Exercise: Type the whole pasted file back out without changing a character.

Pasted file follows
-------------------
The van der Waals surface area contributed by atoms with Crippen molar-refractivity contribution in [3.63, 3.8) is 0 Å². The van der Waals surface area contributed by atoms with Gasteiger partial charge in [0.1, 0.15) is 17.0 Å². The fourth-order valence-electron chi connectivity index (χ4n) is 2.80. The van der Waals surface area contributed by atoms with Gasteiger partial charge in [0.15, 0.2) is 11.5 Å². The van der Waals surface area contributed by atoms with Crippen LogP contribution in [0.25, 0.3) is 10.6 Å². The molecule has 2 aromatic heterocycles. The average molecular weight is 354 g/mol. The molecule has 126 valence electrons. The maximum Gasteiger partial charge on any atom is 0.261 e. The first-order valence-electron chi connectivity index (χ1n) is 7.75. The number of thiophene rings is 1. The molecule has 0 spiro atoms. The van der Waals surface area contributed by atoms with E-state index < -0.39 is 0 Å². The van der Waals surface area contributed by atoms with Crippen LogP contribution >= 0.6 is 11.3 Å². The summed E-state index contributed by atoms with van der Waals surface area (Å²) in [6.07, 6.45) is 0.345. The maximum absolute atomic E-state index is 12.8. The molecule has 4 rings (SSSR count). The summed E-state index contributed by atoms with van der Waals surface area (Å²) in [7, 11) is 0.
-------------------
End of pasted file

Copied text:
The van der Waals surface area contributed by atoms with Crippen molar-refractivity contribution in [3.63, 3.8) is 0 Å². The van der Waals surface area contributed by atoms with Gasteiger partial charge in [0.1, 0.15) is 17.0 Å². The fourth-order valence-electron chi connectivity index (χ4n) is 2.80. The van der Waals surface area contributed by atoms with Gasteiger partial charge in [0.15, 0.2) is 11.5 Å². The van der Waals surface area contributed by atoms with Crippen LogP contribution in [0.25, 0.3) is 10.6 Å². The molecule has 2 aromatic heterocycles. The average molecular weight is 354 g/mol. The molecule has 126 valence electrons. The maximum Gasteiger partial charge on any atom is 0.261 e. The first-order valence-electron chi connectivity index (χ1n) is 7.75. The number of thiophene rings is 1. The molecule has 0 spiro atoms. The van der Waals surface area contributed by atoms with E-state index < -0.39 is 0 Å². The van der Waals surface area contributed by atoms with Crippen LogP contribution >= 0.6 is 11.3 Å². The summed E-state index contributed by atoms with van der Waals surface area (Å²) in [6.07, 6.45) is 0.345. The maximum absolute atomic E-state index is 12.8. The molecule has 4 rings (SSSR count). The summed E-state index contributed by atoms with van der Waals surface area (Å²) in [7, 11) is 0.